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Economy

Modi's 'demonetization' seen curbing Indian growth in 2016

Analysts cut full-year estimates as liquidity crunch hurts businesses

NEW DELHI -- India's economy grew 7.3% in the July-September quarter but full-year growth is expected to slow significantly due to the shock caused by last month's scrapping of high-value bank notes that sucked out 86% of all currency in circulation in value terms.

The rise in gross domestic product in the second quarter of the fiscal year was slightly higher than April-June's 7.1%, official data showed Wednesday. However, it was marginally lower than analysts' estimate of roughly 7.5%.

The GDP data does not reflect the impact of the government's surprise demonetization move announced on Nov. 8 by Prime Minister Narendra Modi to ban and withdraw 500- and 1,000-rupee notes from circulation in a clampdown on so-called "black money" -- hidden wealth, corruption and counterfeit currency.

While India remains the fastest-growing major economy in the world, outpacing China which grew 6.7% in the same quarter, the outlook for its full year is clouded by the demonetization that led to a severe liquidity crunch in an economy that mainly runs on cash.

The government has introduced replacement 500- and 2,000-rupee notes, worth about $7.30 and $29.20, respectively, but the new currency is not in full circulation yet. The banned notes can be deposited in banks until Dec. 30, but cash withdrawals from accounts have been restricted to 24,000 rupees a week per person and not more than 2,500 rupees per day at automated teller machines.

The drastic measure has been particularly painful because an estimated two-thirds of India's GDP -- about 90 trillion rupees -- is conducted in cash.

Outlook dented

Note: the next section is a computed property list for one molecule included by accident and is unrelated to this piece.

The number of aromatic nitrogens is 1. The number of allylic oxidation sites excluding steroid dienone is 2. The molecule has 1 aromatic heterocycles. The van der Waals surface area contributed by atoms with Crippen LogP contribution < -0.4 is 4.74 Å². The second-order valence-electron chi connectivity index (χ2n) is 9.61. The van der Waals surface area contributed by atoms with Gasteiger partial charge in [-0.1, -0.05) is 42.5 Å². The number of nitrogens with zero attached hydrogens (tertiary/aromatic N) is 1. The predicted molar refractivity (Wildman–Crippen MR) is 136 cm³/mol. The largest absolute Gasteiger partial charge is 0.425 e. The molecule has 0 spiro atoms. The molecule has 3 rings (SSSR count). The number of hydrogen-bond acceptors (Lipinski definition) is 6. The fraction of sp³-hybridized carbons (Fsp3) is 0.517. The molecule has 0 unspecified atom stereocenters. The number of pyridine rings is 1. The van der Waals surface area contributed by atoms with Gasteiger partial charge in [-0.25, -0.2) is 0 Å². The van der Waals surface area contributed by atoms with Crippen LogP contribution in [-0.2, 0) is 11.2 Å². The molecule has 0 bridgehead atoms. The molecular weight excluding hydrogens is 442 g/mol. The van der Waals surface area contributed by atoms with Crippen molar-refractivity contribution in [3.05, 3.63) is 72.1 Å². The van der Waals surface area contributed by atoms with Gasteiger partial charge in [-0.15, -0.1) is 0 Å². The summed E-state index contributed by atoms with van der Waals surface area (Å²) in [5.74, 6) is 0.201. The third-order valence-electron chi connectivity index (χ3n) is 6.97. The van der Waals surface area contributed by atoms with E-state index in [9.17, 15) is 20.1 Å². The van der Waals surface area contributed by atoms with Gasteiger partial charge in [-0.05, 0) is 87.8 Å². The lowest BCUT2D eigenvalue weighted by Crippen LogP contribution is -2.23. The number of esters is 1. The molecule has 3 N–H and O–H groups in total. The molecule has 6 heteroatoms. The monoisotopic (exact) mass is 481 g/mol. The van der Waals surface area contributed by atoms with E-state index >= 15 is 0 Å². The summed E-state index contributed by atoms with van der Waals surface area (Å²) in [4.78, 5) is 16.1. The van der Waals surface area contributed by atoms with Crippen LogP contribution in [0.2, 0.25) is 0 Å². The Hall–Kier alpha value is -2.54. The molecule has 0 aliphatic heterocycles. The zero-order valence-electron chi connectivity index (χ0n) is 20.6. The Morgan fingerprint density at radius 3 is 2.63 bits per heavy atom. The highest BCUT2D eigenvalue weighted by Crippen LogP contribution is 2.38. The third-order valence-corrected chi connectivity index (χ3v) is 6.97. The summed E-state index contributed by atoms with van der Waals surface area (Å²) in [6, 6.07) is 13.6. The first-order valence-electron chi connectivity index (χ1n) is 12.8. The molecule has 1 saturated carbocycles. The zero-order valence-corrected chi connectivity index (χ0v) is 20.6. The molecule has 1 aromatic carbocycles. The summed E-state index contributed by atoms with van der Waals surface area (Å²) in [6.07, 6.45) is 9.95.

Fitch Ratings lowered India's GDP growth forecast for the fiscal year ending in March 2017 to 6.9% from 7.4% to reflect "temporary disruptions" to economic activity after demonetization.

In its November Global Economic Outlook, Fitch said economic activity will be hit in the October-December quarter because of the cash crunch caused by the currency ban.

Indian consumers have not had the cash needed to complete purchases, Fitch said, referring to reports of supply chains being disrupted and farmers unable to buy seeds and fertilizers for the sowing season. "Time spent queuing in banks is also likely to have affected general productivity," the ratings agency said.

Fitch added that the medium-term impact of the currency withdrawal on GDP growth is uncertain, but is unlikely to be large. "Most importantly, demonetization is a one-off event," it pointed out.

Fitch also revised down GDP growth forecasts for the next two years to 7.7% from 8%.

Separately, Morgan Stanley cut India's GDP growth forecast for the current financial year to 7.3% from 7.7%, citing the same reasons as Fitch. For the 2018 fiscal year, it revised the growth forecast slightly to 7.7% from 7.8%, and projected an expansion of 7.9% for the year ending March 2019.

Sunil Kumar Sinha, principal economist at India Ratings & Research, said all broad sectors of the economy -- industry, agriculture and services -- will be affected in the wake of the currency ban.

"But there are some positive [aspects] as banking and finance are expected to get some boost," he told the Nikkei Asian Review. Digital companies such as those in e-commerce and e-payments will certainly benefit, he added.

Sinha said his company was still working on GDP growth estimates but would be revising down its previous projection of 7.8% for the full year.

On Nov. 24, former Prime Minister Manmohan Singh, who is also an economist, said in parliament that demonetization will hurt growth in sectors such as agriculture and small industries.

"My own feeling is that the national income, that is the GDP, can decline by about 2% as a result of what has been done," Singh said. "This is an underestimate, not an overestimate."

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